Hawksmoor has expanded its range of model portfolios and also cut fees.
The investment management firm has expanded its range, to now offer 12 portfolios.
The firm previously offered seven portfolios.
The portfolios are grouped into three categories, core, higher income, and sustainable investment.
Those three categories are then offered across four different risk levels, to make a total of 12 different portfolios.
Ian Wooley, senior investment analyst at Hawksmoor, said the firm has seen a “very significant increase” in demand for sustainable investment products.
He said one of the aims of the expanded service is to provide greater clarity around the “naming” of investment products.
Mr Wooley said: “It is something the FCA have highlighted, that in balanced or moderate risk portfolios, the allocation to equities varies widely, from as little as 5 per cent to as much as 60 per cent, and that can’t be giving much clarity to a client.
"So all of our portfolios have the equity weighting mentioned specifically in the name."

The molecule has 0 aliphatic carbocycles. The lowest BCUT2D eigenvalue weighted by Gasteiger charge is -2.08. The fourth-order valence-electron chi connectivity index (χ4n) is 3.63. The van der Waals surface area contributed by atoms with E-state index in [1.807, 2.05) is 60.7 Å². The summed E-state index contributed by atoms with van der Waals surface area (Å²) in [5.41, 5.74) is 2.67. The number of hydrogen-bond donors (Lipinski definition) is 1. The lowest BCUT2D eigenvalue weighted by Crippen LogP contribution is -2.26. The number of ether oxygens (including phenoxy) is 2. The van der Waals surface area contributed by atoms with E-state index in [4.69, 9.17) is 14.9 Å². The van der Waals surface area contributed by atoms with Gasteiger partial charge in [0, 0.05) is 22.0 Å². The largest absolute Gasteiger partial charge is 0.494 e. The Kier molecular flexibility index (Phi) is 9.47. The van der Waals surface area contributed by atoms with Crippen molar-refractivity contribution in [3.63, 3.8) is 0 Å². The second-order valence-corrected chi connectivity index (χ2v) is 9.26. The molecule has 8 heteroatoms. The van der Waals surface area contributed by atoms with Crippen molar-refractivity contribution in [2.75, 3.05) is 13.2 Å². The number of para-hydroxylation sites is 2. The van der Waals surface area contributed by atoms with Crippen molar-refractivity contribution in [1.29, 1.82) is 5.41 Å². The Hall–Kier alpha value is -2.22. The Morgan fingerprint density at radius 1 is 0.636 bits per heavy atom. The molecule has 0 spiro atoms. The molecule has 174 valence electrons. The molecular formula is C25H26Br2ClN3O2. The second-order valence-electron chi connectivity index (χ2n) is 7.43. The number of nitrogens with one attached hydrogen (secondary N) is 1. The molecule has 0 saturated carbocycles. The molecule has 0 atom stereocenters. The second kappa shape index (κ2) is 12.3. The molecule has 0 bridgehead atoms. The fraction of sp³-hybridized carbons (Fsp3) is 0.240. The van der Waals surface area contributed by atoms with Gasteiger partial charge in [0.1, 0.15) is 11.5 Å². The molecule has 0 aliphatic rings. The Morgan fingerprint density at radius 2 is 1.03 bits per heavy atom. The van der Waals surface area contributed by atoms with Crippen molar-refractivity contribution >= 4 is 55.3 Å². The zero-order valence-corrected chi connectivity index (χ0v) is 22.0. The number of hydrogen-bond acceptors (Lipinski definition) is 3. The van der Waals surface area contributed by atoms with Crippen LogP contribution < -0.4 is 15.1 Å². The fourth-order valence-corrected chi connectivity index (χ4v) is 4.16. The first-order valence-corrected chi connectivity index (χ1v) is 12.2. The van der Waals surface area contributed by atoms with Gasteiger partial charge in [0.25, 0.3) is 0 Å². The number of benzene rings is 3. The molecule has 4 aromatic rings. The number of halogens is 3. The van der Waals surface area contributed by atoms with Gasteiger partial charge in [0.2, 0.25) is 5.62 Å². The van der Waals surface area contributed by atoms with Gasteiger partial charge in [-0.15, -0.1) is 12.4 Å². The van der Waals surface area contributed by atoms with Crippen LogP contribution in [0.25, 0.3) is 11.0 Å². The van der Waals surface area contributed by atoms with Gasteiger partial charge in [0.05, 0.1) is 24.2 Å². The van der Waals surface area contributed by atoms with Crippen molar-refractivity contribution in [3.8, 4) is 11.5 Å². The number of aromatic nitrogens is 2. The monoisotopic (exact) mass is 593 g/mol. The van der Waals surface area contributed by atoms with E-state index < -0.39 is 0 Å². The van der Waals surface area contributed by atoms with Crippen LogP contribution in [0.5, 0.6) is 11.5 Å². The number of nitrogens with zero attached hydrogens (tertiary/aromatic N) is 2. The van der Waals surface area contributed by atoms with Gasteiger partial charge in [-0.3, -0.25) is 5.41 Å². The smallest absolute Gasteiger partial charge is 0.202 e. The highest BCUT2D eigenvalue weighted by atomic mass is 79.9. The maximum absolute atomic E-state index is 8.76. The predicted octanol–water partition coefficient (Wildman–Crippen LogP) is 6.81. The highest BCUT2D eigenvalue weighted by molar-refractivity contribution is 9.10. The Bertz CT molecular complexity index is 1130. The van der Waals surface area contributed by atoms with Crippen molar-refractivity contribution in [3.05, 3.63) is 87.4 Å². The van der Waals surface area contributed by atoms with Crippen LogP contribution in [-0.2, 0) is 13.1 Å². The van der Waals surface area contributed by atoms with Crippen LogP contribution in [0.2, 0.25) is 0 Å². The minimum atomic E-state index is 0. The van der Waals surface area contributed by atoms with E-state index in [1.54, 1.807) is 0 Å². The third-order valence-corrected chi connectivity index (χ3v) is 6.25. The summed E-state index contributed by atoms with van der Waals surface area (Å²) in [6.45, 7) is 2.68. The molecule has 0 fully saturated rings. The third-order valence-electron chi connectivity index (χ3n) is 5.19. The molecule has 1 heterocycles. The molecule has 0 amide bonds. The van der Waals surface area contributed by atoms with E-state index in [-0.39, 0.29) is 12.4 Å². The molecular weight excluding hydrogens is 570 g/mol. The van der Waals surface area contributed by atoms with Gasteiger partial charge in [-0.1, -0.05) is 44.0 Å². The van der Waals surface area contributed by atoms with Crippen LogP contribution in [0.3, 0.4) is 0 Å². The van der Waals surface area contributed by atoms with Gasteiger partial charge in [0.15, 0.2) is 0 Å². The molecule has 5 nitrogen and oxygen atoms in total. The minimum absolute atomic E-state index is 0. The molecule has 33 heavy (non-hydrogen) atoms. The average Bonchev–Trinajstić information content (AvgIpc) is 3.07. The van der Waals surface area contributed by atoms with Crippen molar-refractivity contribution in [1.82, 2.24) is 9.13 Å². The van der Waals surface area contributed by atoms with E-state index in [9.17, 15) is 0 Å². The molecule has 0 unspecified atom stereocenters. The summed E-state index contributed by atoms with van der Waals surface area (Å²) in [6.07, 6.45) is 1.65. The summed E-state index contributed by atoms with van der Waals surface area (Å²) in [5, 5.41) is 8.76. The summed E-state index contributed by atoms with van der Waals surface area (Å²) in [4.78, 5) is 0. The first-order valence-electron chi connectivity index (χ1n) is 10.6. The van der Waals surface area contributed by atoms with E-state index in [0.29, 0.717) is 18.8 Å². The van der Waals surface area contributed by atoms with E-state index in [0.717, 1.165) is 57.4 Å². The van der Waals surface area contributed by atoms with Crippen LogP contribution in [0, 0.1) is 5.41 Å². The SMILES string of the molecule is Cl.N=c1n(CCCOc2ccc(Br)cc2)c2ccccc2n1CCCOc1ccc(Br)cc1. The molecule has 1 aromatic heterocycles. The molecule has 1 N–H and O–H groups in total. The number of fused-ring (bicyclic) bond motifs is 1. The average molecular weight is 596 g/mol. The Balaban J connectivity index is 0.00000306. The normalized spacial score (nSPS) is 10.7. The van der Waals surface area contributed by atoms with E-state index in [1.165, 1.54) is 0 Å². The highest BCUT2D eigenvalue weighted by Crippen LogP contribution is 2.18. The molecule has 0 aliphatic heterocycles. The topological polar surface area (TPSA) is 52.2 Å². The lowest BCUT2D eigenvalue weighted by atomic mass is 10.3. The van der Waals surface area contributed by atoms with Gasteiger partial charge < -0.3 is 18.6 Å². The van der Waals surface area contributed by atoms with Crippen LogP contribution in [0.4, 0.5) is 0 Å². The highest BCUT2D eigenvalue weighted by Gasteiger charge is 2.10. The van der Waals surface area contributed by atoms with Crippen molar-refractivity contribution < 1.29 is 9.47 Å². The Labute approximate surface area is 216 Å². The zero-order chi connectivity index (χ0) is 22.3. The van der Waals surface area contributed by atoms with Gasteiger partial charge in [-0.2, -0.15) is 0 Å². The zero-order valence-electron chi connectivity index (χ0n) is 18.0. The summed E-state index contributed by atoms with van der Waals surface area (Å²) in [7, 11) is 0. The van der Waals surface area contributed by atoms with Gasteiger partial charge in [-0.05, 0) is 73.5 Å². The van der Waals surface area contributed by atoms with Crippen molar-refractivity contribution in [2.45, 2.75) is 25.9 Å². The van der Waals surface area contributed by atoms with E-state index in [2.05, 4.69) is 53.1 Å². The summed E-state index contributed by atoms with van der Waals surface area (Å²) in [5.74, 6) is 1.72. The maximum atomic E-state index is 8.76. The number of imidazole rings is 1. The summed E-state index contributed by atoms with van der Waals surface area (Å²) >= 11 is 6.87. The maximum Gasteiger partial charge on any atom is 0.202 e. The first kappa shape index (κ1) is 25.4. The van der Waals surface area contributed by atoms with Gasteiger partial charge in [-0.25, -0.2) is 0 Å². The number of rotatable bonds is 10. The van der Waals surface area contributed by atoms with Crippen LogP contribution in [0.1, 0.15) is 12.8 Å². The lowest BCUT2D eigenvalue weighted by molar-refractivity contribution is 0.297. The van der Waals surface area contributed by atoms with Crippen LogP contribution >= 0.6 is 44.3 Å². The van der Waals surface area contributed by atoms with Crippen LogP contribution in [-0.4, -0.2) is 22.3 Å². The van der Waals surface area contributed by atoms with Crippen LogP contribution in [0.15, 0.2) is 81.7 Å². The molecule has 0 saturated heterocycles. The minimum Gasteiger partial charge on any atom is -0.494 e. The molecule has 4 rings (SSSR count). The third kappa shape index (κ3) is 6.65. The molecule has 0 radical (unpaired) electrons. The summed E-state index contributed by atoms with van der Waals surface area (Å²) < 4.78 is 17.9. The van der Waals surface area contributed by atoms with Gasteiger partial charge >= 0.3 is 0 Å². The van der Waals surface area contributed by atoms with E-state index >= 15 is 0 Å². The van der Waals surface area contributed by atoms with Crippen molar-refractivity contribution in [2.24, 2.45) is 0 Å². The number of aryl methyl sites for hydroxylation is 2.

He said the process for selecting funds will not change, and that the investment managers spend 500 hours a year in fund manager meetings to aid the fund selection process.
The fee on all of the managed portfolios has been cut to 0.25 per cent, from the previous 0.30 per cent.
Jim Wood-Smith, chief investment officer for private clients at Hawksmoor said: "We are proud to be able to bring our new range of Model Portfolios to the adviser market, building on Hawksmoor’s disciplined processes and outstanding track record.
"We have listened to what advisers have told us they need and to all the latest regulatory guidance. Times change and we must change with them.
"Advisers and clients can be confident that our portfolios set new standards for both risks and objectives. They will do what they say on the tin and our range of 12 portfolio options means there is a portfolio for every client."
Paul Stocks, financial services director at Dobson and Hodge in Doncaster, said Hawksmoor's cost appeared reasonable.
He said: "The 'all-in' cost would be what we would be looking at along with whether there is a minimum investment amount required to access them."